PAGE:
A Falas Mura Guide for the Perplexed

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April 1, 2000
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Barbara Ribakove Gordon

The Falas Mura dilemma is extraordinarily complex, raising questions that fall into religious, legal, social, economic, and Zionist arenas. I will briefly indicate some of the most important questions to consider in this issue of Sh’ma, and comment on a few of the arguments. It is appropriate for me to say at once that I am not an unbiased observer but rather an active participant in the effort to sustain the community in Ethiopia and to persuade Israeli officials to speed up their lethally slow examination of Falas Mura claims for aliyah.

Are the Falas Mura Jews? Yes, according to religious law, halachah, as interpreted by some prominent Orthodox rabbis in Israel and North America, as well as by leaders of the Conservative and Reform movements in the U.S. (see Joseph Feit’s article). Are they thus eligible to make aliyah at once? No, because the Law of Return excludes anyone who converted out of Judaism (see Mike Rosenberg’s article). Is that the end of the matter? No, because under the Return to Judaism program–designed by a committee of the Israeli Chief Rabbinate–thousands have formally converted back to Judaism. In any event, the Law of Return admits a Jew’s non-Jewish spouse, children or grandchildren, making thousands of Falas Mura eligible, as are thousands of immigrants from the Former Soviet Union (see Micha Odenheimer, Yuli Tamir, Feit).

Eligibility and Jewish status aside, should the Falas Mura be considered shameless opportunists who converted out of Judaism only to get a better life and now want to return only to better themselves again? Yes, according to Shlomo Mula. No, according to Ephraim Isaacs, who delineates the extreme pressure affecting conversion and states that many Ethiopian Conversos remained secret Jews, a contention not accepted by Odenheimer. Feit holds that many Falas Mura did not lead “recognizably Jewish lives” in the past but that this is irrelevant to their return as longstanding Jewish tradition welcomes returnees to the fold unconditionally: “Israel who sins is still Israel.”

Why is Israel so slow in processing Falas Mura claims? Odenheimer alone offers an explanation: “because they are poor, African, and uneducated–and because of our abiding suspicion and animosity toward Jews who converted to Christianity.” Avraham Neguise provides painful examples of eligible Falas Mura who did not survive the long wait. Yuli Tamir, Israel’s Minister of Absorption, demands action by the Ministry of the Interior.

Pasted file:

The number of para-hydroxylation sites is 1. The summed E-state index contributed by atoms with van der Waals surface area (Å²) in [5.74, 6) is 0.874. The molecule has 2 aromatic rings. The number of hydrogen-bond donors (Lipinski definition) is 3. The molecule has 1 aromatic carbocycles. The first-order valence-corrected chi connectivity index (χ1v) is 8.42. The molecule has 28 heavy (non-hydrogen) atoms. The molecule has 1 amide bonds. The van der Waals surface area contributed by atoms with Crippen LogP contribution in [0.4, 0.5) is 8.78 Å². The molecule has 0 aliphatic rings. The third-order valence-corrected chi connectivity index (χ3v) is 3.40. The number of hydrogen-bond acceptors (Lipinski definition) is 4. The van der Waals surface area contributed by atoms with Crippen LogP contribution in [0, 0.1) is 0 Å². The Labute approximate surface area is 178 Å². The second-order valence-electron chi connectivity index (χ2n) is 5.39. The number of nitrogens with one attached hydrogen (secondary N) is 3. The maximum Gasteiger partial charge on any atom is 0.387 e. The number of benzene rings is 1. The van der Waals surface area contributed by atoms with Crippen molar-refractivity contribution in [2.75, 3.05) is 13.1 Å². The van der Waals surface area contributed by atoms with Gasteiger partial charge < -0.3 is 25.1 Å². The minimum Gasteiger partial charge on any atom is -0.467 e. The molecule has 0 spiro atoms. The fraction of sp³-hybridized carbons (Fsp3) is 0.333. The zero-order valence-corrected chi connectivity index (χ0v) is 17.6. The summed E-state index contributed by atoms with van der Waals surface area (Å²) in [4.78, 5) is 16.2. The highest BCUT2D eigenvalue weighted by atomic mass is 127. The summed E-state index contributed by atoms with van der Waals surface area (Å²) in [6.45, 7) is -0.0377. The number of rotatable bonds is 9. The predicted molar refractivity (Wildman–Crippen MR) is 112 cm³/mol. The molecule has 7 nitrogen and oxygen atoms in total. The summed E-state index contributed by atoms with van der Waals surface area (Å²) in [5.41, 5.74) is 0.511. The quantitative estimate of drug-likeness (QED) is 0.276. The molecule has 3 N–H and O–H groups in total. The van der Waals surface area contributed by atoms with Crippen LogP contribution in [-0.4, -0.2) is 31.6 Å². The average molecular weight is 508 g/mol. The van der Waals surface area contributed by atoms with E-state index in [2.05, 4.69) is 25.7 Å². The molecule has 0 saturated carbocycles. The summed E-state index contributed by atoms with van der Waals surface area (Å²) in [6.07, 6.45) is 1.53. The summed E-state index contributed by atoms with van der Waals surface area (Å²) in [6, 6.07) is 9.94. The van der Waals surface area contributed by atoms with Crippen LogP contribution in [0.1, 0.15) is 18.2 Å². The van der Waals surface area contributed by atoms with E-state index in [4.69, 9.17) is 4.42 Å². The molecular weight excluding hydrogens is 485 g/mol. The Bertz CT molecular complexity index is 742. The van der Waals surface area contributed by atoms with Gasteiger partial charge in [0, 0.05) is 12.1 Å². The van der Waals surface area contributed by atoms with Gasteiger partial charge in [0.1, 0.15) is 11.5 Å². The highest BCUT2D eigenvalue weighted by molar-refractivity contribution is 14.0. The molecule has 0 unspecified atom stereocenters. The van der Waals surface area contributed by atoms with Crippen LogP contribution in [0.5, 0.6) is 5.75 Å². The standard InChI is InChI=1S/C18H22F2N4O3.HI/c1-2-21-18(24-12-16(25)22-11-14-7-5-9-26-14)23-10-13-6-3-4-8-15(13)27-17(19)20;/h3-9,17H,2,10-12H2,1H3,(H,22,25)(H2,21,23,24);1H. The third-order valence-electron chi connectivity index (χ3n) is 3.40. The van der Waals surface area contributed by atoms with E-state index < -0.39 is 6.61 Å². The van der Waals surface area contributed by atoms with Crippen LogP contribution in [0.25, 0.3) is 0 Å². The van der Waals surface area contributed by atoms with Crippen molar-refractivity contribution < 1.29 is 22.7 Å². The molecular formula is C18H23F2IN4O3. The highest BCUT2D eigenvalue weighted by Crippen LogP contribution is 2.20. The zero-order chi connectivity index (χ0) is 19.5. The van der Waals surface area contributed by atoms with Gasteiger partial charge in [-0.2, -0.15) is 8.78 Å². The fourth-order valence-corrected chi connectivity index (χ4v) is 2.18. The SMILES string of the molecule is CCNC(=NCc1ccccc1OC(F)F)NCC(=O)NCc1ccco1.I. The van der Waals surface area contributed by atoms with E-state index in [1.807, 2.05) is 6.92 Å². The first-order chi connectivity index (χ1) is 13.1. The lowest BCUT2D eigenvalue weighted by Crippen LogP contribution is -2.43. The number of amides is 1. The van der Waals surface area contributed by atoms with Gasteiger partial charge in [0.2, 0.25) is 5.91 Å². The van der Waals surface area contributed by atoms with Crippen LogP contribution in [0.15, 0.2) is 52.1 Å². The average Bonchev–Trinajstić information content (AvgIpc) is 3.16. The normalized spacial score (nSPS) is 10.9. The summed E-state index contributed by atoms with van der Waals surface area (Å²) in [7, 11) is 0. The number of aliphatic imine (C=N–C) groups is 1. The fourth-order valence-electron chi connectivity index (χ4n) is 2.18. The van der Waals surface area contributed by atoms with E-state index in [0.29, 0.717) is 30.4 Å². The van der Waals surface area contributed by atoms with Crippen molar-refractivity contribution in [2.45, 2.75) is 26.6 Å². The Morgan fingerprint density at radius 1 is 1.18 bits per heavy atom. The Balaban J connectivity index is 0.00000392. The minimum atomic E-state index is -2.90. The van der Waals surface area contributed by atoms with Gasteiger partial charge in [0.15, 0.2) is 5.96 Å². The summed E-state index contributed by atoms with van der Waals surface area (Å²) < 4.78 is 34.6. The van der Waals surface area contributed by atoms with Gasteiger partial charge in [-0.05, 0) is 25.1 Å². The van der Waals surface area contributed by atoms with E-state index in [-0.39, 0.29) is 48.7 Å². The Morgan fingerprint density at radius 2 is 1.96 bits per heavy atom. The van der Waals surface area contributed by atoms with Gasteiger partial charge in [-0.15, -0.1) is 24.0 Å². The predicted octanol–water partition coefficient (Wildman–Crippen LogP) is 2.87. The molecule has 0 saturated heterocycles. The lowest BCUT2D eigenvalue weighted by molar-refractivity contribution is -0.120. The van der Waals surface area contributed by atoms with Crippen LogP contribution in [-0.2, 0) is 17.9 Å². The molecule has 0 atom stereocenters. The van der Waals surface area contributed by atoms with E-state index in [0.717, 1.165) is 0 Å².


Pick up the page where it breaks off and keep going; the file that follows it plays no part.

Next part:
What is the responsibility of Diaspora Jews to the sufferings of the Falas Mura in Ethiopia? None at all, says Mula. Neguise blames the low level of American charity on “discouragement” by the government of Israel. Tamir, who in other media has stated that Israel’s ability to absorb Ethiopians is so limited that more should not come unless American Jews agree to pick up the tab (a proposal Stephen Solender rejects), does not mention this issue in Sh’ma. Rather, she speaks movingly of the horrors the community undergoes in Addis Ababa and Gondar. Feit says that considering the welcome historically offered to returnees, it is hard to understand why the Joint “refuses to provide even the minimal level of assistance that they gave in the past” and questions the “indifference” of the UJC.

Now, a few comments: Shlomo Mula’s diatribe against anonymous Falas Mura who supposedly “mocked… denounced…and robbed” Ethiopian Jews during their exodus through Sudan is hard to substantiate as he offers no names, dates, locations, or other evidence. But even if such incidents did take place, guilt cannot be assigned to an entire community of thousands, scattered over hundreds of miles of mountains and forests, for the putative actions of a few. This rumor-mongering approach is all too common among opponents of Falas Mura aliyah and should be supported by evidence or abandoned. Yuli Tamir’s compassionate picture of Falas Mura suffering is accurate in all but one commonly mistaken detail: the Falas Mura do not live in “transit camps.” Rather, they live in the appalling slums of Addis Ababa, and the miserable little shanties of rural Gondar. While there are no transit camps, there are compounds run by NACOEJ in each area, offering accredited schools and meals for thousands of children, simple synagogue space, adult education, and food distributions to families. In Addis, there is a paid employment program for over 800 families, whose embroidered products are marketed in North America. In Addis there is also a mikvah, built like most compound structures by community volunteers. NACOEJ aid is admittedly inadequate to prevent severe suffering, but the Joint, with far greater resources, has steadfastly refused to increase their level of medical care or provide housing stipends as they did in the past. The crowding Yuli Tamir speaks about takes place in the unheated, unfurnished, unsanitary, leaky hovels in which as many as 20 people huddle without even adequate blankets or mattresses. Some have no shelter at all. Unless the organized Jewish community of the Diaspora provides additional funds, the suffering and dying will no doubt continue and increase until Israel at last responds to the urgent demands of its own citizens and North American Jews to check credentials and act upon them.

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Barbara Ribakove Gordon is a founder and executive director of NACOEJ, the North American Conference on Ethiopian Jewry.

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